Scope & Description
Knowledge representation is a lively and well-established field of AI, where knowledge and belief is represented declaratively and suitable for machine processing. It is often claimed that this declarative nature makes knowledge representation cognitively more adequate than e.g. sub-symbolic approaches, such as machine learning. This cognitive adequacy has important ramifications for the explainability of approaches in knowledge representation, which on its turn is essential for the trustworthiness of these approaches. However, exactly how cognitive adequacy is ensured has been often left implicit, and connections with cognitive science and psychology have only recently been taken up.
The goal of this workshop is to bring together experts from fields including artificial intelligence, psychology, cognitive science and philosophy to discuss important questions related to cognitive aspects of knowledge representation, such as:
- How can we study the cognitive adequacy of approaches in AI?
- Are declarative approaches cognitively more adequate than other approaches in AI?
- What is the connection between cognitive adequacy and explanatory potential?
- How to develop benchmarks for studying cognitive aspects of AI?
- Which results from psychology are relevant for AI?
- What is the role of the normative-descriptive distinction in current developments in AI?
IJCAI 22 WorkshopThis workshop is part of the IJCAI 22 workshop programme.
May 13, 2022: Paper Due Date June 3, 2022: Notification of Paper Acceptance June 17, 2022: Camera-ready papers due
- July 23, 2022: Workshop
Ruth Byrne (Professor of Cognitive Science, Trinity College Dublin) University of Dublin will deliver the following keynote talk at the CAKR workshop:
Knowledge representation: Evidence from the cognitive science of counterfactual reasoning [slides]. Abstract: I discuss several discoveries about the cognitive processes that underlie human knowledge representation that are relevant to Artificial Intelligence models. I rely on cognitive science research on counterfactual reasoning to illustrate several key points. First, I outline evidence that people construct iconic mental simulations of possibilities, they compare multiple such representations, and in doing so, they must track the epistemic status of representations, a requirement currently neglected in many models. Next, I describe evidence that the representations people construct are iconic but nonetheless can include symbolic information when necessary. Moreover, people combine knowledge of different sorts in their mental representations, and experimental evidence indicates that they prioritize knowledge of background conditions above knowledge of presuppositions. Finally, I consider the implications of the findings that people simulate counterfactual possibilities to verify facts, and represent impossibilities as if they were possible. I suggest that these recent discoveries in understanding knowledge representation in human counterfactual reasoning provide a rich source for future developments in Artificial Intelligence.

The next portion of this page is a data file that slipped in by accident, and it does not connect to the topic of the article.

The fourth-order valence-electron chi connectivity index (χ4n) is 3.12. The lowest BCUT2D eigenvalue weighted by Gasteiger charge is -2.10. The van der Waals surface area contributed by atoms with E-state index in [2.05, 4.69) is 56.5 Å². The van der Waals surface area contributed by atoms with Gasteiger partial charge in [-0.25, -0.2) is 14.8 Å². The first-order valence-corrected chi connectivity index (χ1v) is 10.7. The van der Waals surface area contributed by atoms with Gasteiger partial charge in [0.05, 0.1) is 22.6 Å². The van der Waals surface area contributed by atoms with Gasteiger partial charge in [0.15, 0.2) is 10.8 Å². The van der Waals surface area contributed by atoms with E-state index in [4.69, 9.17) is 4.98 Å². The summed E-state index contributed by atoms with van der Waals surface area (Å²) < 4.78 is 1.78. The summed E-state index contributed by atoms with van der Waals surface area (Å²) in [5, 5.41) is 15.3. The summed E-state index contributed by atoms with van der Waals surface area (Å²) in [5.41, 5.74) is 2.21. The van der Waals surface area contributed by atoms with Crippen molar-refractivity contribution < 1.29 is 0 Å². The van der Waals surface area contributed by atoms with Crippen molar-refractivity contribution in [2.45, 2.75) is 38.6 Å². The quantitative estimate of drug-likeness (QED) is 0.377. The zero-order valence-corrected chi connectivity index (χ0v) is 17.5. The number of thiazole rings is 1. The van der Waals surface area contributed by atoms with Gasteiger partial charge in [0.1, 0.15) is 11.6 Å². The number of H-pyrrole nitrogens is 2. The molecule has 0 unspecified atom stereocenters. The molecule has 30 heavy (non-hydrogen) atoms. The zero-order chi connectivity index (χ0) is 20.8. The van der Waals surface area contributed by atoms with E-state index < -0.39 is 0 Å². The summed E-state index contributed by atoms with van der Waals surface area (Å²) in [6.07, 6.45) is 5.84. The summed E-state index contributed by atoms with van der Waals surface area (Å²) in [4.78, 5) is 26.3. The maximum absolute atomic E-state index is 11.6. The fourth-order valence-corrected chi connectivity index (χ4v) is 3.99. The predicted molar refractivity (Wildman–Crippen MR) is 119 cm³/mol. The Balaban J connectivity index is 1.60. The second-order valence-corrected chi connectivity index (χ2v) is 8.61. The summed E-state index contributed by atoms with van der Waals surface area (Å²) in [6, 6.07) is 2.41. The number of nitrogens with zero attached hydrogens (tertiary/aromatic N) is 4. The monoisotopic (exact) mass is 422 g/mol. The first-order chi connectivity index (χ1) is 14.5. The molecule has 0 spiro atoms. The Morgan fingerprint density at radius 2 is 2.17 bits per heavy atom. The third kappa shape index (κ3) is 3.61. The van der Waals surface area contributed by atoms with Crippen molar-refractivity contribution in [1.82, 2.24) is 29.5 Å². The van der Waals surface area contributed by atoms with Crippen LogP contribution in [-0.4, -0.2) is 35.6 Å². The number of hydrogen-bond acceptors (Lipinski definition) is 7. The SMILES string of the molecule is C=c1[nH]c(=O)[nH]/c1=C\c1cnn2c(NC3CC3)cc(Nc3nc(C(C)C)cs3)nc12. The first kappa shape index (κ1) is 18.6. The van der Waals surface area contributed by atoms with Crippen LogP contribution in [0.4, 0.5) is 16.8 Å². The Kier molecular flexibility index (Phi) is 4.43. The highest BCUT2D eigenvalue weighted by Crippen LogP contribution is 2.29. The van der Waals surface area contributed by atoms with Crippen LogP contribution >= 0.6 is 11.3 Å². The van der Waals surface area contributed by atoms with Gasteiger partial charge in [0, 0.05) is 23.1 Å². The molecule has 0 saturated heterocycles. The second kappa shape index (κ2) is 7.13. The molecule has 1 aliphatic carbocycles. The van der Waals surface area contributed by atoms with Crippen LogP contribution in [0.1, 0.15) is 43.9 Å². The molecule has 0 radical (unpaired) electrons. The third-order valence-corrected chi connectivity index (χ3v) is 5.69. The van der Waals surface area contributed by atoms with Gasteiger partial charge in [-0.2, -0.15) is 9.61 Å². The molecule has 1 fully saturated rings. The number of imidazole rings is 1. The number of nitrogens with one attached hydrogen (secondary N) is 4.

Schedule (July 23)
|09:30-10:30||Keynote: Ruth M.J. Byrne: Knowledge representation: Evidence from the cognitive science of counterfactual reasoning.|
|11:00-11:30||Greta Warren, Mark T. Keane and Ruth M.J. Byrne Features of Explainability: How users understand counterfactual and causal explanations for categorical and continuous features in XAI.|
|11:30-12:00||Claudia Schon Associative Reasoning for Commonsense Knowledge.|
|12:00-12:30||Meghna Bhadra and Steffen Hölldobler Identification of Noise Variables in Singular Decisions using Counterfactual Reasoning.|
|14:00-14:30||Stefania Costantini, Andrea Formisano and Valentina Pitoni Cognitive Aspects in Epistemic Logic L-DINF (remote talk).|
|14:30-15:00||Mohan Sridharan Cognitive Adequacy: Insights from Developing Robot Architectures (remote talk).|
|15:30-16:00||Animesh Nighojkar, Anna Khlyzova and John Licato Cognitive Modeling of Semantic Fluency Using Transformers.|
|16:00-16:30||Jorge Fernandez Davila, Dominique Longin, Emiliano Lorini and Frédéric Maris A Simple Framework for Cognitive Planning|
|16:30-17:00||Umberto Grandi, Emiliano Lorini, Timothy Parker and Rachid Alami Logic-Based Ethical Planning|
|17:00-17:20||Michael Giancola, Selmer Bringsjord and Naveen Sundar Govindarajulu Novel Intensional Defeasible Reasoning for AI: Is it Cognitively Adequate? (remote talk)|
- Clayton Baker, University of Cape Town and CAIR, South-Africa
- Giovanni Casini, ISTI - CNR , Italy
- Federico Cerutti, University of Brescia, Italy
- Marcos Cramer, Technische Universität Dresden, Germany
- Steffen Hölldobler, Technische Universität Dresden, Germany
- Beishui Liao, Zhejiang University, China
- Michael Maher, Reasoning Research Institute, Australia
- Mohan Sridharan, University of Birmingham, UK
- Frieder Stolzenburg, Harz University of Applied Sciences, Germany
- Ivan Varzinczak, University of Artois and CNRS, France
- Jesse Heyninck Open Universiteit, the Netherlands
- Gabriele Kern-Isberner Technische Universität Dortmund, Germany
- Tommie Meyer University of Cape Town and CAIR, South-Africa
- Marco Ragni Technische Universität Chemnitz, Germany
- Matthias Thimm FernUniversität Hagen, Germany